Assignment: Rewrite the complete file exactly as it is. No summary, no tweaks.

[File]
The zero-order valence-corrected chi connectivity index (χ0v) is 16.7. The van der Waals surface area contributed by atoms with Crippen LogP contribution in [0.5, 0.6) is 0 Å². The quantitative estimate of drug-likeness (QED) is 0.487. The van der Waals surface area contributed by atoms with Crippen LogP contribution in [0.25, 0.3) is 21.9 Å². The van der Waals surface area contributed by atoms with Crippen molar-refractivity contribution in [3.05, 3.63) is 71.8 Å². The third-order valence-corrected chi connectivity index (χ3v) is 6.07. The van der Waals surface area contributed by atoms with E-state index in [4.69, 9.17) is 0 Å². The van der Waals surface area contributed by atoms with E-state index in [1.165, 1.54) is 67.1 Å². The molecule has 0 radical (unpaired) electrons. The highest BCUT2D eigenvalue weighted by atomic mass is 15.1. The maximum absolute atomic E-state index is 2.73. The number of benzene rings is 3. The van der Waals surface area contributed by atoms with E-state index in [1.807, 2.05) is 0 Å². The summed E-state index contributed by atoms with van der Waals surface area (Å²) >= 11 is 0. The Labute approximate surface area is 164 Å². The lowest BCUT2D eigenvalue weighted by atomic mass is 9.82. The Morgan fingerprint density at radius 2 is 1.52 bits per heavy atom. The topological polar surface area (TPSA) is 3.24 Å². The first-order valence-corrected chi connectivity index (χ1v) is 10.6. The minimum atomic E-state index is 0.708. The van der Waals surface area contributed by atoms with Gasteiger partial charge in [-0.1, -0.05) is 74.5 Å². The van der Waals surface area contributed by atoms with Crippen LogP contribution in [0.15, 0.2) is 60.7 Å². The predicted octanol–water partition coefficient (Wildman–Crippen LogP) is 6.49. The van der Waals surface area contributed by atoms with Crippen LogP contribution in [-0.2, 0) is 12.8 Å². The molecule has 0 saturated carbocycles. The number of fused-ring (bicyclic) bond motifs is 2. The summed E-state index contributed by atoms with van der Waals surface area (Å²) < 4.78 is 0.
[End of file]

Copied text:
The zero-order valence-corrected chi connectivity index (χ0v) is 16.7. The van der Waals surface area contributed by atoms with Crippen LogP contribution in [0.5, 0.6) is 0 Å². The quantitative estimate of drug-likeness (QED) is 0.487. The van der Waals surface area contributed by atoms with Crippen LogP contribution in [0.25, 0.3) is 21.9 Å². The van der Waals surface area contributed by atoms with Crippen molar-refractivity contribution in [3.05, 3.63) is 71.8 Å². The third-order valence-corrected chi connectivity index (χ3v) is 6.07. The van der Waals surface area contributed by atoms with E-state index in [4.69, 9.17) is 0 Å². The van der Waals surface area contributed by atoms with E-state index in [1.165, 1.54) is 67.1 Å². The molecule has 0 radical (unpaired) electrons. The highest BCUT2D eigenvalue weighted by atomic mass is 15.1. The maximum absolute atomic E-state index is 2.73. The number of benzene rings is 3. The van der Waals surface area contributed by atoms with E-state index in [1.807, 2.05) is 0 Å². The summed E-state index contributed by atoms with van der Waals surface area (Å²) >= 11 is 0. The Labute approximate surface area is 164 Å². The lowest BCUT2D eigenvalue weighted by atomic mass is 9.82. The Morgan fingerprint density at radius 2 is 1.52 bits per heavy atom. The topological polar surface area (TPSA) is 3.24 Å². The first-order valence-corrected chi connectivity index (χ1v) is 10.6. The minimum atomic E-state index is 0.708. The van der Waals surface area contributed by atoms with Gasteiger partial charge in [-0.1, -0.05) is 74.5 Å². The van der Waals surface area contributed by atoms with Crippen LogP contribution in [0.15, 0.2) is 60.7 Å². The predicted octanol–water partition coefficient (Wildman–Crippen LogP) is 6.49. The van der Waals surface area contributed by atoms with Crippen LogP contribution in [-0.2, 0) is 12.8 Å². The molecule has 0 saturated carbocycles. The number of fused-ring (bicyclic) bond motifs is 2. The summed E-state index contributed by atoms with van der Waals surface area (Å²) < 4.78 is 0.